FN3. Stop Rx Abuse Before It Starts, Office of the Attorney General, http://ag.ky.gov/rxabuse/Pages/default.aspx (last visited Sept. 15, 2013).
FN4. Id.
FN5. Mike Wynn, Kentucky Senate Passes Pill Mill Legislation, Courier-Journal (Louisville), March 28, 2012, http://www.courier-journal.com/article/20120328/NEWS01/303280092/Kentucky-Senate-passes-pill-mill-legislation.
FN6. Id.
FN7. H.R. 1A, 2012 Gen. Assemb., 1st Spec. Sess. § 1(1)(A) (Ky. 2012) (hereinafter HB1).
FN8. Schedule II controlled substances are defined in Ky. Rev. Stat. §§ 218A.060–070 (LexisNexis 2013).
FN9. Hydrocodone is a Schedule III controlled substance, defined in Ky. Rev. Stat. §§ 218A.080–090 (LexisNexis 2013) and referenced as “dihydrocodeinone,” a synonym for hydrocodone that is marketed under such brand names as Lortab, Vicodin, and Norco.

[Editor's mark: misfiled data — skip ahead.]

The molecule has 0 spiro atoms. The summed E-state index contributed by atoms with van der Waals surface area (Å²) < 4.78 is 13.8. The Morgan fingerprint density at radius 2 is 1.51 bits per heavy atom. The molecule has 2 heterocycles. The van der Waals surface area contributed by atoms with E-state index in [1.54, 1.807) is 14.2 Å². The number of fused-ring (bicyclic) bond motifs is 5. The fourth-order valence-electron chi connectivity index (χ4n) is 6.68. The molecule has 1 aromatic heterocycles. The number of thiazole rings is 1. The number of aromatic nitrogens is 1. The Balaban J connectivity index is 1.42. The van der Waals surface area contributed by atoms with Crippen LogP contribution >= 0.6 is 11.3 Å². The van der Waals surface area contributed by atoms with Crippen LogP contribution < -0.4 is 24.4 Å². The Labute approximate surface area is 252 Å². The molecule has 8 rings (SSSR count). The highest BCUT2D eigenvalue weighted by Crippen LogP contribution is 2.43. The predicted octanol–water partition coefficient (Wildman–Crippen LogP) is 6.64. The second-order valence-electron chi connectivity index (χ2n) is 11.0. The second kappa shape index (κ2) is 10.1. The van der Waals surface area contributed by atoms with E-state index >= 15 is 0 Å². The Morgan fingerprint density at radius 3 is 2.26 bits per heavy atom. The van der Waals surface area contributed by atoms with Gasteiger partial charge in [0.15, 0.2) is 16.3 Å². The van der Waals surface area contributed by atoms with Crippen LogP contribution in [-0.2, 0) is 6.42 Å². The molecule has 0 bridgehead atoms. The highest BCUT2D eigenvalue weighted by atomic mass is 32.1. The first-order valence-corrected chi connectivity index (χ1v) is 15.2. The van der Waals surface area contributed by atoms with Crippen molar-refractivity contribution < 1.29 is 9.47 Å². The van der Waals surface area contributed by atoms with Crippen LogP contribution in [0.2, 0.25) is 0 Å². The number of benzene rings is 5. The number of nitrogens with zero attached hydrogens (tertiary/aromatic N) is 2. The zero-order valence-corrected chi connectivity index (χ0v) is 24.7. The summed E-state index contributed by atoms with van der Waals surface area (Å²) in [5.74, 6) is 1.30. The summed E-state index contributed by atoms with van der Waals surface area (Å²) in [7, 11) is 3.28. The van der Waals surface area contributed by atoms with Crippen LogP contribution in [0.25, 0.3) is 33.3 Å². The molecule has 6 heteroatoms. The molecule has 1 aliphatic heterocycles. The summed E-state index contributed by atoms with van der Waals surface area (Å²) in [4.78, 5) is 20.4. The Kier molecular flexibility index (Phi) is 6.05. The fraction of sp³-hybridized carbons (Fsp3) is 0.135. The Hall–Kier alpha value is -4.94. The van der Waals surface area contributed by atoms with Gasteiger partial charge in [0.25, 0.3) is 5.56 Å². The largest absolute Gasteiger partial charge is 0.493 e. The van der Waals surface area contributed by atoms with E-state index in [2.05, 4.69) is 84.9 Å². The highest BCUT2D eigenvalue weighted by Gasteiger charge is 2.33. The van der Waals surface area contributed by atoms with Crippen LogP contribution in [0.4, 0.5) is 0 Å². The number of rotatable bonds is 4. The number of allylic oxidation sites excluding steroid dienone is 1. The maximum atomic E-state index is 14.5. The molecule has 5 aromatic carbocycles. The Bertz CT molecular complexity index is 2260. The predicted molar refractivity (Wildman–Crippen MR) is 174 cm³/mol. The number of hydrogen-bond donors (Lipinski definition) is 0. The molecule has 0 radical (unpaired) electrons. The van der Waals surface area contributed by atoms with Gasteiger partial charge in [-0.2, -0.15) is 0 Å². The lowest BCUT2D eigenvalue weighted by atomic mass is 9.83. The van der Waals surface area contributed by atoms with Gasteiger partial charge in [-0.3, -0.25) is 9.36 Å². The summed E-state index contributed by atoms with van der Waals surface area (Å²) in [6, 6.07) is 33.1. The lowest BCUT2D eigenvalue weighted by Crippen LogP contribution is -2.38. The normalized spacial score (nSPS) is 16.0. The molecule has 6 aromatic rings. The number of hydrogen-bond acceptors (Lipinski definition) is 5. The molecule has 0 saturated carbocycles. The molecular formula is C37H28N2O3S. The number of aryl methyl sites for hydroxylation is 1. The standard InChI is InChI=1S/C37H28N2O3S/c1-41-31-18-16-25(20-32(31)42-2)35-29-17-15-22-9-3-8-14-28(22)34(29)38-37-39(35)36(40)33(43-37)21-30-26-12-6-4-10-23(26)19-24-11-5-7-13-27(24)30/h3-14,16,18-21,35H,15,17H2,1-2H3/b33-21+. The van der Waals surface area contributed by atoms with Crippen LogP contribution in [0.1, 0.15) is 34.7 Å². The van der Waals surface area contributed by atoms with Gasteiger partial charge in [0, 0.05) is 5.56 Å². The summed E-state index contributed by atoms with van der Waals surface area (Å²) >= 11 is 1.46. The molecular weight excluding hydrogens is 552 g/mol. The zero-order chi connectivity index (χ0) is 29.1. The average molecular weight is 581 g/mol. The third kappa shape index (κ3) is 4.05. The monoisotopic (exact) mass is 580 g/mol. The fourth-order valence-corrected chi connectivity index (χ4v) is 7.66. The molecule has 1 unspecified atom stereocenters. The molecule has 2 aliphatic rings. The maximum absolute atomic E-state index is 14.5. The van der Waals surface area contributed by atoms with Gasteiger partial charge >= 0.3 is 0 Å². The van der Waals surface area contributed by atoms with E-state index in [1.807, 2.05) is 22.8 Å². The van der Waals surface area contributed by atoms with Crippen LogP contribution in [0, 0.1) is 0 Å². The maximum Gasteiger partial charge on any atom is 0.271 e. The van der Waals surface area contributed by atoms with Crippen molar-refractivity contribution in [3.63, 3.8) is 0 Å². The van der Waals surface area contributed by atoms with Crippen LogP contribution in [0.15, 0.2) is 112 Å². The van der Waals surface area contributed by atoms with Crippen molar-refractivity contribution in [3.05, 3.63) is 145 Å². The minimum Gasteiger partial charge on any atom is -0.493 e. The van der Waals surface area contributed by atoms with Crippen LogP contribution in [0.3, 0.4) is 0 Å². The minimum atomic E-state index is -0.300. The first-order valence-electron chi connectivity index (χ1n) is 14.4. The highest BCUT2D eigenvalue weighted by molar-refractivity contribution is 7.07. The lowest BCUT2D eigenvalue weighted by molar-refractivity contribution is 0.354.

FN10. Professional Standards for Prescribing and Dispensing Controlled Substances, 201 Ky. Admin. Reg. 9:260 (September 2013).
FN11. Id. at § 1(2)(g).
FN12. Id. at § 3(1).
FN13. Id. at § 3(2). KASPER, Kentucky All Security Prescription Electronic Record, is a monitoring system for all controlled substance prescriptions dispensed in the Commonwealth of Kentucky.

FN14. Id. at § 3(3).

FN15. Id. at §§ 3–5.
FN16. Id. at § 4(1).
FN17. Id. at § 4(2)(a).
FN18. Id. at § 4(2)(b).
FN19. Id. at § 4(2)(c).
FN20. Id. at § 4(2)(h)(2).
FN21. Id. at (4)(2)(h)(3). These agreements or contracts may limit who may prescribe controlled substances to the patient, state the pharmacy where the patient must fill his prescriptions, and/or require random pill counts and drug tests.
FN22. Id. at § (4)(2)(h)(4).
FN23. Id. at § (5)(2)(a)(1).